Data literacy has become a truly indispensable skill for corporate workforces as companies have picked up the pace on digital acceleration and core IT modernization throughout the pandemic.
However, many senior management teams may greatly underestimate the data literacy gaps faced by their respective workforces. At the start of 2020, an Accenture survey found that 75% of C-suite level respondents believed that all or most of their employees can work with data proficiently. But the very same survey — which encompassed 9,000 employees in a variety of industries and job roles — showed that just 21% of workers felt confident in their digital literacy skills.
To establish digital literacy as a foundation for future success, organizations must drive change across three key areas: people, processes, and technology. By addressing these three areas as part of their digital literacy initiatives, organizations can ensure that employees at all levels have the confidence to not only evaluate data but also translate data analysis into actions that deliver results.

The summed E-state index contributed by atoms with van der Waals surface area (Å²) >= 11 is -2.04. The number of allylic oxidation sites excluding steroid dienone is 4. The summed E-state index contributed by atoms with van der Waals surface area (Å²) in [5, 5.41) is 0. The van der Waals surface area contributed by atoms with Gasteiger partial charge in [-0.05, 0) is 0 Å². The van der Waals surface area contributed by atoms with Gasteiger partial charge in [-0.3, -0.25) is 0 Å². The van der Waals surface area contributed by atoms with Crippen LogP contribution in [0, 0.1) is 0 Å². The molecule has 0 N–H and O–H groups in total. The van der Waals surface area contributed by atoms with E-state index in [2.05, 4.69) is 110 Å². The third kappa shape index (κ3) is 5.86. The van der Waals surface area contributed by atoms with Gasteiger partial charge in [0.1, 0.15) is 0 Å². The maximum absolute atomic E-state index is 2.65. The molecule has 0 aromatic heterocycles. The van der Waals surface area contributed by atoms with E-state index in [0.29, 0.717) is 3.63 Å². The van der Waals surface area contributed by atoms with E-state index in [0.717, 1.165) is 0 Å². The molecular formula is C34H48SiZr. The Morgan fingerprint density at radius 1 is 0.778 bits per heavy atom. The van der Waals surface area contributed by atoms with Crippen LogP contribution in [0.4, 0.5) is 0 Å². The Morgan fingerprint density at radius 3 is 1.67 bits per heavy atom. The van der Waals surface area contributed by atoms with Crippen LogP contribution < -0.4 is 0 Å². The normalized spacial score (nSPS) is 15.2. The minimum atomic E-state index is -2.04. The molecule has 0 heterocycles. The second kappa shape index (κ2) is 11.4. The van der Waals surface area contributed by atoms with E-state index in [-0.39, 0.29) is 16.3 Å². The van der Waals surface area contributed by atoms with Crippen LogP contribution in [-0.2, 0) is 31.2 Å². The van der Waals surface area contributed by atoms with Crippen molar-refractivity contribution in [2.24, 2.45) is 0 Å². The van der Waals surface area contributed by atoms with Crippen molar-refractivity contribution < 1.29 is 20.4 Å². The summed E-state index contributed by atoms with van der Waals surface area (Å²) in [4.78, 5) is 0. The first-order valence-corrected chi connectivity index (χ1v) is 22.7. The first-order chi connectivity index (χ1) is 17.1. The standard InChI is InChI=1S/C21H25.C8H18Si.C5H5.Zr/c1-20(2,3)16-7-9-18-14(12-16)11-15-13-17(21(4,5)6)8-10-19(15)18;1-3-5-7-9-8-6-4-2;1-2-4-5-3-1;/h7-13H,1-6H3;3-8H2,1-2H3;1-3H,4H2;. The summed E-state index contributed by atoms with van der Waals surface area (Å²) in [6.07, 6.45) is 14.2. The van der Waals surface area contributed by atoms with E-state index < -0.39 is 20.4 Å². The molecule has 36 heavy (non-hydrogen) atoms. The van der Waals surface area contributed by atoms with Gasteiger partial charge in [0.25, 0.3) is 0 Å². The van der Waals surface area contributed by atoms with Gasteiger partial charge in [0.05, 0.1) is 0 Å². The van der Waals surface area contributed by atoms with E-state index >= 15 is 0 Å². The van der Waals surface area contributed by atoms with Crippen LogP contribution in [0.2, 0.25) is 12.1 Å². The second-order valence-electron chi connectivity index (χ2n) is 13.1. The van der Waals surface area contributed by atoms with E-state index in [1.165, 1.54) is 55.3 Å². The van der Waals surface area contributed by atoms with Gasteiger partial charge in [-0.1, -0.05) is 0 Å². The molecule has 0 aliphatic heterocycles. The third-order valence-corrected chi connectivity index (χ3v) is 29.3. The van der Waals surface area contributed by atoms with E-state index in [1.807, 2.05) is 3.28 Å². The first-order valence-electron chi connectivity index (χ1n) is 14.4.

1. Get Sponsorship From The C-Suite
Leaders must clearly grasp the scope of the digital literacy challenges they face within their organizations and throw the full weight of their authority behind efforts to bridge any data literacy gaps. Companies will face a steep uphill climb if they do not secure top-down support from the C-suite level for any and all data literacy initiatives.
Getting buy-in from all C-suite executives is a minimum requirement for successfully implementing any data literacy initiative. Ideally, senior management should be actively involved from the start and lead the charge. But even the best-intentioned efforts could still falter unless leaders also assign clear ownership for data literacy initiatives within their organizations.
2. Infuse Data Into Company Culture
Beyond having engaged leadership, organizations should prioritize the development of a company culture where employees at all levels have the responsibility and knowledge to leverage data. Any organization that hopes to make the most of its employees’ expertise and insights cannot afford to relegate data to the domain of IT and data scientists.